Storey D, Lee A, Bornet F, Brouns F. Gastrointestinal tolerance of erythritol and xylitol ingested in a liquid. Eur J Clin Nutr. 2007 Mar;61(3):349-54.Wu G. Dietary protein intake and human health. Food Funct. 2016 Mar;7(3):1251-65.

Zumbé A, Lee A, Storey D. Polyols in confectionery: the route to sugar-free, reduced sugar and reduced calorie confectionery. Br J Nutr. 2001 Mar;85 Suppl 1:S31-45.  

Poisoned?

Call 1-800-222-1222 or

HELP ME online

Prevention Tips

  • Read food labels carefully to understand the ingredients.
  • Eat a balanced diet, including fruits and vegetables as well as protein sources.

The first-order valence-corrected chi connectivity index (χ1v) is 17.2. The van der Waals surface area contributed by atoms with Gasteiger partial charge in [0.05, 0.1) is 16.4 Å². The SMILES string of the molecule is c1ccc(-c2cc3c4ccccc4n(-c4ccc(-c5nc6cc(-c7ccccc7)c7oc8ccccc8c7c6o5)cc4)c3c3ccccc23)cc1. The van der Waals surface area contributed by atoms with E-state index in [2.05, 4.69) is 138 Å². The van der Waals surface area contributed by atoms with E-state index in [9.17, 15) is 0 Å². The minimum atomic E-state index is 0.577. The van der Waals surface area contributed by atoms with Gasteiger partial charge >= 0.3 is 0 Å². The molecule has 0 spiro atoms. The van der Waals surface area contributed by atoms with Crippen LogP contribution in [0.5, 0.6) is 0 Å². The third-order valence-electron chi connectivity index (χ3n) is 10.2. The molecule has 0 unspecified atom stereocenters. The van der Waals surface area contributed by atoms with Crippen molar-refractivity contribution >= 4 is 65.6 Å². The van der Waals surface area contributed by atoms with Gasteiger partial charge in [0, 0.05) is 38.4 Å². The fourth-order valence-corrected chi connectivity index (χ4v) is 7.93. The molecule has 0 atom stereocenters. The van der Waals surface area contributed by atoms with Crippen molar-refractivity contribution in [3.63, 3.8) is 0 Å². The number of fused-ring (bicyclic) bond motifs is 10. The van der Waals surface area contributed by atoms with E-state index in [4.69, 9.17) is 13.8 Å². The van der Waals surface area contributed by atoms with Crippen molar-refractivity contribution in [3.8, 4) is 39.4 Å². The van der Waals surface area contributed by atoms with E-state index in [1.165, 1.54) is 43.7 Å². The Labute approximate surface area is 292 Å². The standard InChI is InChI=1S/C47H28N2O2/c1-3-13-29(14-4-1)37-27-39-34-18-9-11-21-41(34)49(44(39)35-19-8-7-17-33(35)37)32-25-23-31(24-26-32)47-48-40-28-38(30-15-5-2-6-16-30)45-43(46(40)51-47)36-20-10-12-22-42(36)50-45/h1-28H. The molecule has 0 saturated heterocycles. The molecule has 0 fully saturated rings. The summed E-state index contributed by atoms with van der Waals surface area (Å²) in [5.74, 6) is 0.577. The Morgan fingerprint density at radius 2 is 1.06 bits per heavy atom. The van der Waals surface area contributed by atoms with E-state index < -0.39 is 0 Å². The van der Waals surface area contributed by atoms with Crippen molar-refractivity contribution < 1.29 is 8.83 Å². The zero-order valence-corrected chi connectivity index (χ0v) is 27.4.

• Do not allow dogs to consume products that contain xylitol.

This Really Happened

A 12-year-old girl presented for medical evaluation of chronic abdominal pain and cramping. These symptoms occurred several times a week and were accompanied by diarrhea. A physical examination and laboratory evaluation were unremarkable. Further history revealed that the girl chewed one to two pieces of sorbitol-containing “sugar-free” gum, several times a week. She also drank “light” drinks and ate diet cereal bars on a regular basis. When the “sugar-free” and diet products were eliminated from her diet, her gastrointestinal symptoms completely resolved.